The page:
Atlanta funds $40 million for affordable housing at annual cost of about $2.9 million

Editor’s note: This story has been updated to correct the title of Katrina Taylor Parks.

By David Pendered

Atlanta has approved a $40 million expenditure that aims to preserve the city’s supply of affordable homes by – among other efforts – providing money to lower income residents to repair their decaying homes and continue residing in them.

affordable housing, West End

Atlanta has established a $40 million fund to help low income homeowners pay to upgrade their homes. Now, it’s common for folks to leave such homes and for developers to buy, renovate and flip them at prices higher than the former residents can afford. File/Credit: David Pendered

The Atlanta City Council approved the measure Monday by a unanimous vote. Mayor Kasim Reed is expected to sign the legislation. Reed views the program as a priority and highlighted it in his Feb. 2 State of the City presentation, Jim Beard, the city’s CFO, told the council’s Finance Committee at its March 1 meeting.

The housing opportunity program is financed with bonds that are secured by the full faith and credit of the city. That means the bonds are to be paid out of the general fund – the pot of money filled by property taxes and fees.

Under questioning at the Finance Committee from Councilmember Yolanda Adrean, Beard indicated city officials will devise a way to pay for the program without goring any sacred cows. Adrean noted that the city already faces funding gaps as the mayor and council prepare to debate and then adopt a budget for the fiscal year that begins July 1.

Beard responded that the city has faced gaps before and has, “pushed through them.”

Katrina Taylor Parks, Reed’s deputy chief of staff, stepped forward to say the administration and council have a record of setting objectives and reaching them.

“I do realize the debt concern and budgetary issues,” Parks said. “We have been able to multitask before on big issues and nobody loses. That’s the spirit of this council and this administration.”

Vine City, Atlanta development

Atlanta’s new funding program to bolster affordable housing is expected to help non-profit developers renovate and sell homes such as this one in Vine City. Photo from 2015. Credit: David Pendered

This sale of $40 million in bonds is to be repaid at a cost of about $2.8 million a year, based on current interest rates.

The city now is paying a maximum of $2.8 million a year to retire $35 million in bonds sold in the same program. That tranche was sold in 2007 at an interest rate of 5.8 percent, Beard said.

The council created the housing opportunity program in 2007 during the tenure of then Mayor Shirley Franklin.

Atlanta’s first round of housing opportunity bonds helped create about 2,100 units of affordable homes, Terri Lee, deputy commissioner of the Department of Planning and Community Development, told the Finance Committee.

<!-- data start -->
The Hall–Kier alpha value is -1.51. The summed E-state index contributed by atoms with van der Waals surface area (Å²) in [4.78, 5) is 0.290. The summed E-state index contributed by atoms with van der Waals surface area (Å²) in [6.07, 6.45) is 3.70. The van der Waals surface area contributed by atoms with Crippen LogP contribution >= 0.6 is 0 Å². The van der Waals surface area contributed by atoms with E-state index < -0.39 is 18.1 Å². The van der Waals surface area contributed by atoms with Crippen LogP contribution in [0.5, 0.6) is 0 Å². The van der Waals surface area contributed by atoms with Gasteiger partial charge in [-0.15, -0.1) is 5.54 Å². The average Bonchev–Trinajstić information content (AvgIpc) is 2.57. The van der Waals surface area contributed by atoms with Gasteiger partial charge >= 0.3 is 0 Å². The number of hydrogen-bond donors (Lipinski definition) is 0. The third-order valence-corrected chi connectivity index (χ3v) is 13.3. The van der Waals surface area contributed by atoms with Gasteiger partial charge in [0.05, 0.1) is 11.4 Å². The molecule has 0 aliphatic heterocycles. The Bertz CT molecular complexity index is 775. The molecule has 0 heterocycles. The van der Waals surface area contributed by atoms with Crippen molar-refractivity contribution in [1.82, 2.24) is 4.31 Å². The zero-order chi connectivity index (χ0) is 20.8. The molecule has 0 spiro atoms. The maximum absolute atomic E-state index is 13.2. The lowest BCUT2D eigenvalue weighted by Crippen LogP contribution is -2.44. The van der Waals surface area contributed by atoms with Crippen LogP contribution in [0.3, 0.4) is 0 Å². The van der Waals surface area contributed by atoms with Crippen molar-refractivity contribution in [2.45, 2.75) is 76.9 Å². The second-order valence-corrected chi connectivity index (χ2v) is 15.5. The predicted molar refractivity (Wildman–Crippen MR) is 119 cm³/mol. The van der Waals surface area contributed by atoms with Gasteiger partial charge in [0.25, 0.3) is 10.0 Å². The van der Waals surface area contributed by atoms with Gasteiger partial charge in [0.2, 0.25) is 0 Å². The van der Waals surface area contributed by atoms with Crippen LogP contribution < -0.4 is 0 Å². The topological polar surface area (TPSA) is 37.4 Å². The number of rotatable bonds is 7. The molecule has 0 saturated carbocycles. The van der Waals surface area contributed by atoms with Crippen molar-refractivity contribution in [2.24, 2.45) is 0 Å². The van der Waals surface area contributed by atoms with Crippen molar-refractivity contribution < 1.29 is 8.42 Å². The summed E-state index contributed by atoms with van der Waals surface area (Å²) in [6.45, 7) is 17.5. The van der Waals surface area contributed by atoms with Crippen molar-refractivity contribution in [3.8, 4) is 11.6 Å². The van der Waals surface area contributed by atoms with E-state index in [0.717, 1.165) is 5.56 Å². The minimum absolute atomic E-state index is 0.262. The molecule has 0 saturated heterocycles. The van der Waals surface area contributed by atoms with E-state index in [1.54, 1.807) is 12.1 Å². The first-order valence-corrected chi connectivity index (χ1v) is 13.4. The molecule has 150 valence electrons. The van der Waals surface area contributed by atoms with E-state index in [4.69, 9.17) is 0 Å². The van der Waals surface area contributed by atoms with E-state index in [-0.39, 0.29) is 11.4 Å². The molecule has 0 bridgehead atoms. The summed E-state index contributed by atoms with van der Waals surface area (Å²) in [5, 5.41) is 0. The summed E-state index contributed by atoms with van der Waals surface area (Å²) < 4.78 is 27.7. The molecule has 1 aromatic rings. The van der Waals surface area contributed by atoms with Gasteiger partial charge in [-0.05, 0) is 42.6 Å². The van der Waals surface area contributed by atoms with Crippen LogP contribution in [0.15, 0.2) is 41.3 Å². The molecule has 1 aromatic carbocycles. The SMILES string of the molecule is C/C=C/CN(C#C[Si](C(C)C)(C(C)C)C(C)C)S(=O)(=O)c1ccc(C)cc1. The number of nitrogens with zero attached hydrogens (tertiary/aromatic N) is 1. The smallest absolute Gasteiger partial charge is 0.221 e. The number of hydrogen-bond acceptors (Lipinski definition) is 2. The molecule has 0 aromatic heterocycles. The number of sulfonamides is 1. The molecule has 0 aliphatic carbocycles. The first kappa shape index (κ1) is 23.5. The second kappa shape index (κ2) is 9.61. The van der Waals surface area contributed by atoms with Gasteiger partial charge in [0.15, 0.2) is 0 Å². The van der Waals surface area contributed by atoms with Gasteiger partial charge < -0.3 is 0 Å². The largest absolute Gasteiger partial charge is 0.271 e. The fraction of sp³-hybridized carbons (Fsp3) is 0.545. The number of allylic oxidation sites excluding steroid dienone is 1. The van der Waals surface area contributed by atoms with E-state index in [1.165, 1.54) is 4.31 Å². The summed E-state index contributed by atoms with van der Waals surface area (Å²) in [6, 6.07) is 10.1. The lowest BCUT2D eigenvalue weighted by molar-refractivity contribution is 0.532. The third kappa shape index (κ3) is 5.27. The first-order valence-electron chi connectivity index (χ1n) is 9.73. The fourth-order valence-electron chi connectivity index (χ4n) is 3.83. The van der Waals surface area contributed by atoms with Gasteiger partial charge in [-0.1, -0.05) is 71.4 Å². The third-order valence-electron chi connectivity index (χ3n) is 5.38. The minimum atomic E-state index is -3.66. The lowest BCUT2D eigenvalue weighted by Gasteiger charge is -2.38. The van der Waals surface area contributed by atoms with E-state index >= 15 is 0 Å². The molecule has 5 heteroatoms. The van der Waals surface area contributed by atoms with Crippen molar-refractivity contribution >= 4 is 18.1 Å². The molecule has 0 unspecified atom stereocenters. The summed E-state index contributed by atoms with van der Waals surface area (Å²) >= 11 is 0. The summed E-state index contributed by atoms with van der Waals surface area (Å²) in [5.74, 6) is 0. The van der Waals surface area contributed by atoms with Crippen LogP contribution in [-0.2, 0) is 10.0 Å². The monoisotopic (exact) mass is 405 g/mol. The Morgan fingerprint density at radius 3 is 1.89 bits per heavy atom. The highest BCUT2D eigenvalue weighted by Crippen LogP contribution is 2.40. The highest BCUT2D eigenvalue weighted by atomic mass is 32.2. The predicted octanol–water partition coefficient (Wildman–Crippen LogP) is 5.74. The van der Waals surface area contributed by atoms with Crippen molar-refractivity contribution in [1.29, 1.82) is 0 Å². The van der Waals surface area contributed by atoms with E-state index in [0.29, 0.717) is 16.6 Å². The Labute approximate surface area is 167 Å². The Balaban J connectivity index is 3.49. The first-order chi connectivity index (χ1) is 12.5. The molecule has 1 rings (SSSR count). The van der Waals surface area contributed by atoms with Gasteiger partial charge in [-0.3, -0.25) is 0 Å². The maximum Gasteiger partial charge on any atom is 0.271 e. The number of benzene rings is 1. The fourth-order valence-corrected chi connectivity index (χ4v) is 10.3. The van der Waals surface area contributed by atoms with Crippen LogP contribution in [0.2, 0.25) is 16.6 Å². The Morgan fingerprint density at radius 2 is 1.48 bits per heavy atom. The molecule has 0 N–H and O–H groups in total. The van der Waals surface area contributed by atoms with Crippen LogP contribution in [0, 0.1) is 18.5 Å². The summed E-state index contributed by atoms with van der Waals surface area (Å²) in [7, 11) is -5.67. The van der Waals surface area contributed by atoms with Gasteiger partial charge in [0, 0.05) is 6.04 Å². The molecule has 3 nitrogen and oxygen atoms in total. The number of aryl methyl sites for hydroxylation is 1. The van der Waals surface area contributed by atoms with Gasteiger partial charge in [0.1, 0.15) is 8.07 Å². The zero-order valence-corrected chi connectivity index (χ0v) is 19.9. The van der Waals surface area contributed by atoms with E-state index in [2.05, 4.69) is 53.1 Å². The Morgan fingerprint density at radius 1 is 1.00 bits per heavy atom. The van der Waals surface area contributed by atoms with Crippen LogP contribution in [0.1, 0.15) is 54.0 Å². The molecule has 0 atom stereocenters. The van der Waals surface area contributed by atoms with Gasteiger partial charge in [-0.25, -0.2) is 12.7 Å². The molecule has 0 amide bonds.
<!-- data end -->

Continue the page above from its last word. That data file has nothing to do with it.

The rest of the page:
The city’s funds leveraged $257 million from other sources, Lee said. The other sources included a number of vehicles such as historic tax credits and tax exempt financing, Lee said.

The second round of the program, the sale of $40 million in housing opportunity bonds, means the entire $75 million has been allocated. The amount of money from this second sale that will be used to pay off the first round is not clear in the legislation.

The program provides three buckets of money to fund three types of housing programs:

  • Loans for multi-family projects;
  • Loans for single-family homes;
  • Loans for non-profit organizations that develop affordable housing;
  • Loans to purchase land for future use as affordable housing.

Following the council’s unanimous vote, council President Ceasar Mitchell paused the proceedings to allow members to speak to the legislation.

Mitchell has made affordable housing a central plank of his mayoral platform and prefaced the comments by saying: “I think we’re going to have some comments on this wonderful piece of legislation that just passed.”

Councilman Michael Julian Bond was among the speakers. Bond introduced the paper, which ultimately was co-sponsored by every councilmember. Bond observed:

“In passing this and putting forth this effort, we are determing the type of city we want to have in the coming decades. … We need to dream and envision the kind of Atlanta we will have, and make it so.”

David Pendered, Managing Editor, is an Atlanta journalist with more than 30 years experience reporting on the region’s urban affairs, from Atlanta City Hall to the state Capitol. Since 2008, he has written for print and digital publications, and advised on media and governmental affairs. Previously, he spent more than 26 years with The Atlanta Journal-Constitution and won awards for his coverage of schools and urban development. David graduated from North Carolina State University and was a Western Knight Center Fellow. David was born in Pennsylvania, grew up in North Carolina and is married to a fifth-generation Atlantan.

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